Large majorities in the same subgroups also believe that poor people “have it easy.”
no agreement on harm vs. good
Elsewhere on the political spectrum, 86 percent of what Pew called “solid liberals” said poor people have difficult lives.
Among the less politically active, 62 percent of “faith and family left” (racially diverse, religious) believed that the poor have hard lives, as did 71 percent of “hard-pressed skeptics” (financially stressed, resentful of government and business) and 54 percent of the “next generation left” (young, affluent, socially liberal, but wary of costs associated with social programs).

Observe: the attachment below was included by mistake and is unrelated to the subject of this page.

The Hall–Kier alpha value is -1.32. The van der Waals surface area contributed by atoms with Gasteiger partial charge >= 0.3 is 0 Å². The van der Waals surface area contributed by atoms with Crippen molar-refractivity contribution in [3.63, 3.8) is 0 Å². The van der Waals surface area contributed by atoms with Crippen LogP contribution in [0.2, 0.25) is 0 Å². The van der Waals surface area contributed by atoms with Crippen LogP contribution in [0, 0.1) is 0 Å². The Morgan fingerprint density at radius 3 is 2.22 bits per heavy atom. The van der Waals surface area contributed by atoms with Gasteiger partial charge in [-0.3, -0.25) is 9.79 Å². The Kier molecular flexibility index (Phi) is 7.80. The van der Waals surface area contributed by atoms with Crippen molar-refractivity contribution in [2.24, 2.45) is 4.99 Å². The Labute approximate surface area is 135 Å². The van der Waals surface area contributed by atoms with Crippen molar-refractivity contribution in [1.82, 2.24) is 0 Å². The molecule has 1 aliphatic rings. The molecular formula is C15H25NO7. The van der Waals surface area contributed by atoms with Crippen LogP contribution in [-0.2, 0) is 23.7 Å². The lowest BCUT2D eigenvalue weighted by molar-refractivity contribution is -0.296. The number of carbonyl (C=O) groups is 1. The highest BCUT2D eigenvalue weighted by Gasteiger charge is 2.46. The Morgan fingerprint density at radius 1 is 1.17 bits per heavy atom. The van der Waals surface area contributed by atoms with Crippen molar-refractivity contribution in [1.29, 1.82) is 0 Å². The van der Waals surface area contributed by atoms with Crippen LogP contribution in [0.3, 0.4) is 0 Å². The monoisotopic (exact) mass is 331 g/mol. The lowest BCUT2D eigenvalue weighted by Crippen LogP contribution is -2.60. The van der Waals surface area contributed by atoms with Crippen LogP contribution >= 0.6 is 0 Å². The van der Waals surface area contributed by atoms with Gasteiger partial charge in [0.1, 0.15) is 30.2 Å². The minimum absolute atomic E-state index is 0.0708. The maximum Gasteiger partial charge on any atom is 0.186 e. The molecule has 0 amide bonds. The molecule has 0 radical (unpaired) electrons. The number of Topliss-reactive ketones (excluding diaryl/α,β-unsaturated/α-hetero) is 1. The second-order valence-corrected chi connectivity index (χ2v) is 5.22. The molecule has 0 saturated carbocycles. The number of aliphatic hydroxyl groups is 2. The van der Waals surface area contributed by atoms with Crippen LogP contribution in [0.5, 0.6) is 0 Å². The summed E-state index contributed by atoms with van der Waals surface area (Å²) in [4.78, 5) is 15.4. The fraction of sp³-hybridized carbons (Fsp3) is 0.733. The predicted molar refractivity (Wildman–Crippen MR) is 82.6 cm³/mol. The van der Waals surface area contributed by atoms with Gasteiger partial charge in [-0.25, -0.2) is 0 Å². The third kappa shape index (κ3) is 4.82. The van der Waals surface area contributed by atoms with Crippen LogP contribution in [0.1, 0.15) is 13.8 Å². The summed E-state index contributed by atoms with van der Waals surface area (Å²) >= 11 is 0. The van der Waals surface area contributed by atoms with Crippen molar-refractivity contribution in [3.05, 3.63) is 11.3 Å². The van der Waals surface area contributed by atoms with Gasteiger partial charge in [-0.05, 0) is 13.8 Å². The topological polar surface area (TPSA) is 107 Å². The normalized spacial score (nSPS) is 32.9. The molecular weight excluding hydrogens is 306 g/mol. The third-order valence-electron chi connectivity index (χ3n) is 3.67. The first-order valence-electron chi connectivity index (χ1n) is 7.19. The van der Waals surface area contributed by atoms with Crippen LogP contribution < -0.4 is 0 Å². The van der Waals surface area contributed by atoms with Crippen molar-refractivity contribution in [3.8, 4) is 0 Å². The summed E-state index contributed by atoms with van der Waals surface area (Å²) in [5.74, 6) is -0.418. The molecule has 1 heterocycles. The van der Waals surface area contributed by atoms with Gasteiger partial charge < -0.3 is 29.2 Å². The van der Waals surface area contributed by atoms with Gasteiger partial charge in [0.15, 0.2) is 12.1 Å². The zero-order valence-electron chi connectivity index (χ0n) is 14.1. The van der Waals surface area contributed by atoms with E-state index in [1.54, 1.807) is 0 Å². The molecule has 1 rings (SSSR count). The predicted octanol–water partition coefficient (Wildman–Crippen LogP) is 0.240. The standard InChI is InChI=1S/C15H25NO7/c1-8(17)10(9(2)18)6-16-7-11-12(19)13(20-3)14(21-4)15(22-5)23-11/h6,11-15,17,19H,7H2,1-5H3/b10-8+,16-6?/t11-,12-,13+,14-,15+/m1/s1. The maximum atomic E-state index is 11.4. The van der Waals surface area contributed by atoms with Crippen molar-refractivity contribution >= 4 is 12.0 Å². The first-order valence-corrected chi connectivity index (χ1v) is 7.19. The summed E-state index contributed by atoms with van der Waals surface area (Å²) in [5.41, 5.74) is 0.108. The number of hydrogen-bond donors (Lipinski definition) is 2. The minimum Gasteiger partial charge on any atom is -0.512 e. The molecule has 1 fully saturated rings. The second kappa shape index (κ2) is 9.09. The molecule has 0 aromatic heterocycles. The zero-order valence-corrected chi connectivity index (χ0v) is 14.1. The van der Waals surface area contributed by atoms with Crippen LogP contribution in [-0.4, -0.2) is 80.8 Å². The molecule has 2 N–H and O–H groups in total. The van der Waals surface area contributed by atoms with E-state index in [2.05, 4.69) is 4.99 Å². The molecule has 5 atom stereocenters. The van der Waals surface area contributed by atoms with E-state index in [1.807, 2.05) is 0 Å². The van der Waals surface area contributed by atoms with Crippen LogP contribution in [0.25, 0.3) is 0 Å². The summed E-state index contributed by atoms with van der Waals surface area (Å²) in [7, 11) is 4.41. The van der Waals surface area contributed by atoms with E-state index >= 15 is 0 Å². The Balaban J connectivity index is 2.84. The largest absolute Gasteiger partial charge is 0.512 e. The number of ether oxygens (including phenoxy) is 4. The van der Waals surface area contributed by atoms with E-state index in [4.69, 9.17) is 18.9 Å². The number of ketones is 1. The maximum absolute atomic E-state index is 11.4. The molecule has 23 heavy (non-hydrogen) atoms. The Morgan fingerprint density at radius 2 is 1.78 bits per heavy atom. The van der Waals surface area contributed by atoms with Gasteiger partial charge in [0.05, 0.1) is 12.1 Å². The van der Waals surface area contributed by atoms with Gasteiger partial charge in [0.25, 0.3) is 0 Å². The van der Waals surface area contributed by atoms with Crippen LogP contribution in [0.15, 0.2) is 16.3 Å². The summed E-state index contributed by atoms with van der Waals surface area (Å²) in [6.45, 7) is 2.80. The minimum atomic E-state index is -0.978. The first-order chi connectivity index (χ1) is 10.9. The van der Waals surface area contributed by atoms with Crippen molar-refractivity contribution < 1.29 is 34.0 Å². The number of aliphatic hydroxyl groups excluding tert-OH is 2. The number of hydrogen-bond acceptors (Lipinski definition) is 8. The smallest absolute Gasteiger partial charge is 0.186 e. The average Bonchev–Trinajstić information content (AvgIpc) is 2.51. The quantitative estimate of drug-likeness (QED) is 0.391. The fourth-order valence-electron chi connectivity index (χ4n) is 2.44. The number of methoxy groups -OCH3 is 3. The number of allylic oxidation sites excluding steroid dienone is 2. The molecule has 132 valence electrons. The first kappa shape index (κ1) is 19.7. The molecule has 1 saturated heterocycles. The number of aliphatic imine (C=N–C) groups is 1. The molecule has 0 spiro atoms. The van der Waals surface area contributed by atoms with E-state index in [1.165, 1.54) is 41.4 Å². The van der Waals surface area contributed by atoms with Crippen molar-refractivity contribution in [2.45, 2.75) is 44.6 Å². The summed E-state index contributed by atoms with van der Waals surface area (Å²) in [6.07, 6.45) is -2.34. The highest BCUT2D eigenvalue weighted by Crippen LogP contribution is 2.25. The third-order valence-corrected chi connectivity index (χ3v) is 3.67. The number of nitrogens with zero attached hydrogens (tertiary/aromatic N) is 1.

The Pew study also found that 48 percent of residents say welfare does more harm than good, while 47 percent say the opposite. An average of 84 percent of the conservative subgroups said welfare does more harm than good, and 91 percent of solid liberals said the opposite.
A similar question was posed to 620 randomly selected Mainers in the UNH Survey Center poll commissioned by the Portland Press Herald. That poll found that 46 percent of respondents said welfare programs do more harm than good, while another 43 percent believe the programs do more good than harm. Seven percent said welfare was neither helpful nor harmful, while another 4 percent said they didn’t know.
Republicans (72 percent) were more likely to say it does more harm than good, compared to 43 percent of independents and 27 percent of Democrats.
Democrats (65 percent) are more likely to say it does more good than harm, compared to 43 percent of independents and 21 percent of Republicans.
lepage zeal outweighs missteps